Sunday, June 13, 2010


More pieces to my puzzle emerge as thoughts fly in—a young girl reading aloud to herself—the backs of shampoo bottles, memorizing, acting the words out with gestures, sometimes in a British English accent. And of Junior high, how this girl and her friends would call other friends and pretend to be a radio station calling with a prize, and other little scenarios begin to surface. This girl had forgotten and at the same time she still does it, but doesn’t even realize it sometimes, she will fall into character when she’s speaking of what someone has just said and say it with their voice.

A series of contradictions seize me—that of a painfully shy child collide with a mischievous side and one that perhaps liked a bit of the dramatic—or so this is what it appears as I look back for a peek into how it is I am here at this most interesting fork in the road. It seems the fork will always be there for me. I don’t see a definite fixed line. My roads and forks seem more chaotic and sometimes they seem to be going nowhere, but I have faith in my road and enjoy every bit of the ride, however small it seems.

The theme that emerges is creativity, expression—bodily and other—and fun. Comfort with behind the scenes, yet curious about what it’s like up front, pulled out from behind the curtain.

The seed began to germinate when on St. Patrick’s day, I felt spunky, and when I greeted my co-worker, I said, “Good mornin ta ya laddie,” in my best Irish accent. I was in a silly mood. He laughed,and because when we’re talking of our office mates, if I’m recounting what they say, I revert to acting it out in their voice, with their gestures. I can’t help it. It’s just happens. So he said, “I can see you playing a character for an animated movie or something.” I then laughed and told him that it sounded like a lot of fun.

I always like to scan the adult education brochures and the community college schedules. One never knows what new offering they will add. I came across a two-hour section called, “Introduction to voiceovers” that was offered on May 10. When I read the description, it sounded interesting, and I had the seed slightly planted from my co-worker’s comment. At the end of the course, we had the choice of receiving a detailed voice evaluation.

A week had gone by and I wasn’t so sure after hearing my voice. It seemed a little flat for the script that I read, but of course this was my first time doing anything like this. I received an email that the voiceover company was backlogged and hoped to contact me soon with their evaluation of my voice. Honestly, since I had not heard back, I had put that idea out of my mind and moved on. It was a fun two hours and now it was back to reality.

On June 9, I got the call for my voice evaluation. I received the call at work. The person left a message and I was so excited to hear the feedback that I asked the boss if I could go into the empty office and “clock off” to make a phone call. He said, “Yes…Do I have a choice?” And I said, “Of course. You could say no.”

“Go on, I’m just giving you a hard time,” he says. He can sure be a rascal. I briefly told him what the call was about. He furrowed his brow. He said it sounded like a scam because I had told him about the “Masters class,” which is not cheap. It’s an intensive weekend. You learn more about how to “make it” and you walk away with a demo and support.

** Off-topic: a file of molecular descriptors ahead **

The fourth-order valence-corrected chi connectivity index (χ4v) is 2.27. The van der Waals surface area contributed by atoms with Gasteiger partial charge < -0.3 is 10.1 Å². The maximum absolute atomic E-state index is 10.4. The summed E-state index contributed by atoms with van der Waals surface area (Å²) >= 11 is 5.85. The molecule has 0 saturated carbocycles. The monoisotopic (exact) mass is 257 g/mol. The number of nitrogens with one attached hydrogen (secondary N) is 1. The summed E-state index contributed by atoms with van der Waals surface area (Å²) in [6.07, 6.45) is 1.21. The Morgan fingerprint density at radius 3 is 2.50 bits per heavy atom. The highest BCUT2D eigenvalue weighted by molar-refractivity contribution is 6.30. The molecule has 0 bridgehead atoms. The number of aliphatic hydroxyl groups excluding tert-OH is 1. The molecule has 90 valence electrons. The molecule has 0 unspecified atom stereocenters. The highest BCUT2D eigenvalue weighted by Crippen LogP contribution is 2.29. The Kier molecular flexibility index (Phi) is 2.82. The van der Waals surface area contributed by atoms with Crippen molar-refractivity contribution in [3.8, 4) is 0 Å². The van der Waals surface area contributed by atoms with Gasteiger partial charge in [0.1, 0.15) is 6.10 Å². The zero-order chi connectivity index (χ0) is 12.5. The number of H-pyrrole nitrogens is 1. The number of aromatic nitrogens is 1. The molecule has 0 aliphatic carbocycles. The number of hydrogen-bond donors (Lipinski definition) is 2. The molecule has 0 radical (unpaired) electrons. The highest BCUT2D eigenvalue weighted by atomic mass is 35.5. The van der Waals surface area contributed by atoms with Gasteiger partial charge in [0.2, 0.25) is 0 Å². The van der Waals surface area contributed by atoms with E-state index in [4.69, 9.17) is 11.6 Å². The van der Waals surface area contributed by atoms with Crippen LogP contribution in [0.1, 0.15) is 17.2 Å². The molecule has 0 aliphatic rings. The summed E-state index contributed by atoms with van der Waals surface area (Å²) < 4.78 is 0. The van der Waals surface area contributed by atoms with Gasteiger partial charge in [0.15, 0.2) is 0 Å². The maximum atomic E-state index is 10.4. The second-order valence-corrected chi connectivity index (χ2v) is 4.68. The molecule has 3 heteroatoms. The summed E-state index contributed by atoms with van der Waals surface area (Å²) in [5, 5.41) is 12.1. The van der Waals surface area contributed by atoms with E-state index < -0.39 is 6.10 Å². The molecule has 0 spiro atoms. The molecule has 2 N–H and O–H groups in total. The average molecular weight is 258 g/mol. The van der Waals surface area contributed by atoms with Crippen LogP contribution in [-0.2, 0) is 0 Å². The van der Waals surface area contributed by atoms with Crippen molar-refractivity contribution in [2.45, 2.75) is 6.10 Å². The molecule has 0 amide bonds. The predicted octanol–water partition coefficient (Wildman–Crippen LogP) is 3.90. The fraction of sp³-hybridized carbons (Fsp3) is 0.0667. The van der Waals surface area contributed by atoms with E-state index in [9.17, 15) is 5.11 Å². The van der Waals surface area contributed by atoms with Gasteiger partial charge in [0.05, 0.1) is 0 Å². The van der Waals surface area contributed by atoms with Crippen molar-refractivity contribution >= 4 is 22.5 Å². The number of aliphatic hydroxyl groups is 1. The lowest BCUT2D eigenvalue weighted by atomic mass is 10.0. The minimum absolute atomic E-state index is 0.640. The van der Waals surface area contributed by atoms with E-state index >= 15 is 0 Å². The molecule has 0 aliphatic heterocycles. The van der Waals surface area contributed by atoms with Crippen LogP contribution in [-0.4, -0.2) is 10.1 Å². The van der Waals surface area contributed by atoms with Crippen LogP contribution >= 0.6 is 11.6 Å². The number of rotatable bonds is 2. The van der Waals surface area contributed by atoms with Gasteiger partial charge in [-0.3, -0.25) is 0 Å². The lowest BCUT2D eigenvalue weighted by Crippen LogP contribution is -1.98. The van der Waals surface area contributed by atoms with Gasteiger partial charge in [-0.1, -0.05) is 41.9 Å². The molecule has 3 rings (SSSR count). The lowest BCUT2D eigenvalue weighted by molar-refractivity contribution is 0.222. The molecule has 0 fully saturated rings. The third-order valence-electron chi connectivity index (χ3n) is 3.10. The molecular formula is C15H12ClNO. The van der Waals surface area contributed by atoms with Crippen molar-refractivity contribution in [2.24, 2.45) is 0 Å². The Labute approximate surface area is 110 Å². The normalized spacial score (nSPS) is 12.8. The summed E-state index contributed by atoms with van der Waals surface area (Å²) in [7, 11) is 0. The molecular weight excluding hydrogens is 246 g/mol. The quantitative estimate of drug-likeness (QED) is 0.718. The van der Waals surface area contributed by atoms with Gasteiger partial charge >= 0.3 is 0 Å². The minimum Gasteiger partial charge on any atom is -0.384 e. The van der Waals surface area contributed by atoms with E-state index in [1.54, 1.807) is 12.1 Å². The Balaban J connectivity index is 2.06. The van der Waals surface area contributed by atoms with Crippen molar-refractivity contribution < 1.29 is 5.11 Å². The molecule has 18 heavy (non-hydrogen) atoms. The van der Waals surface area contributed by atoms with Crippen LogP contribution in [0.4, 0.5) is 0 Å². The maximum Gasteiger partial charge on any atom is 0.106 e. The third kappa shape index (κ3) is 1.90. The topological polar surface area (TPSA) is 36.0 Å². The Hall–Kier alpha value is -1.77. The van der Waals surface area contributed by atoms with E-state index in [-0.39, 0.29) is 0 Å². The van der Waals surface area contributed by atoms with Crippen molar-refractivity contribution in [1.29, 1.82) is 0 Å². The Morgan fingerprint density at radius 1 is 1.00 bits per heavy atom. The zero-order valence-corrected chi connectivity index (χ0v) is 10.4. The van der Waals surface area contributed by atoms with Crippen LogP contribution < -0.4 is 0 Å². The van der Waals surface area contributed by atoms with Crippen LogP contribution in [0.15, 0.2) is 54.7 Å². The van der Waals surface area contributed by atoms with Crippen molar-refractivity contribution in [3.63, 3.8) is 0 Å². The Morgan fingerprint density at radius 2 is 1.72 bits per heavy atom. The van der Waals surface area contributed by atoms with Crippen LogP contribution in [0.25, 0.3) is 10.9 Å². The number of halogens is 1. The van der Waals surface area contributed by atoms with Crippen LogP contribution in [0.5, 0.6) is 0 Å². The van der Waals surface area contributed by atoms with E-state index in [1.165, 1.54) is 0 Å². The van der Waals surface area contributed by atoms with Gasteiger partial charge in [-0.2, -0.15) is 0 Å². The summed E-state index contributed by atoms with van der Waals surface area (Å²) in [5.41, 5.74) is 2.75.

One of my many life lessons: Continue to learn to take compliments better and to “own” whatever strengths I may have and find ways to do good with them, however that may translate.

I must say I was pleased and felt energized after receiving my evaluation. The instructor that recorded us made detailed notes while listening to our voices and gave her opinions about the type of work she thought would be good for our voices. She said I had a tranquil voice. For narration, she could see or I should say hear me narrating educational software, telephone greetings, e-learning, instructional self-help books. For commercials, she hears an all American mom, which was a shock to me. She could see me doing child care, non-profit, health care, herbal teas and any type of natural, organic foods. She said that I could would on my inflection—I need more peaks and valleys in my voice for commercial work; and I also needed to work on bringing the emotion into my voice. It could sound a little dry. I told her it would be fun to do a Pixar movie. She said she most definitely could see me as a toy or one of the animals. Children’s books too. I would love that!

After I received the evaluation, I felt compelled to do some more research. I came across an article that suggested a person take improv classes to improve with delivering dialogue and really honing their acting ability as it applied to voiceover work. I felt a new found excitement. I found a local improv class; however, the time didn’t work with my schedule. The good news is that now I have a new door to explore, one that I probably would have never even known about or even walked toward, had it not been for a silly day and a comment, an inadvertent nudge from a co-worker. And this is something I would pursue for the sheer fun of it. I’m not looking to “make it big,” but of course if that happened, I won’t say no. I’m also in no rush. I did go out and buy a microphone and have read a few pieces aloud to get more comfortable with my voice. I’m sure everyone has a microphone by now, sometimes I’m a little slow in catching up with technology and such.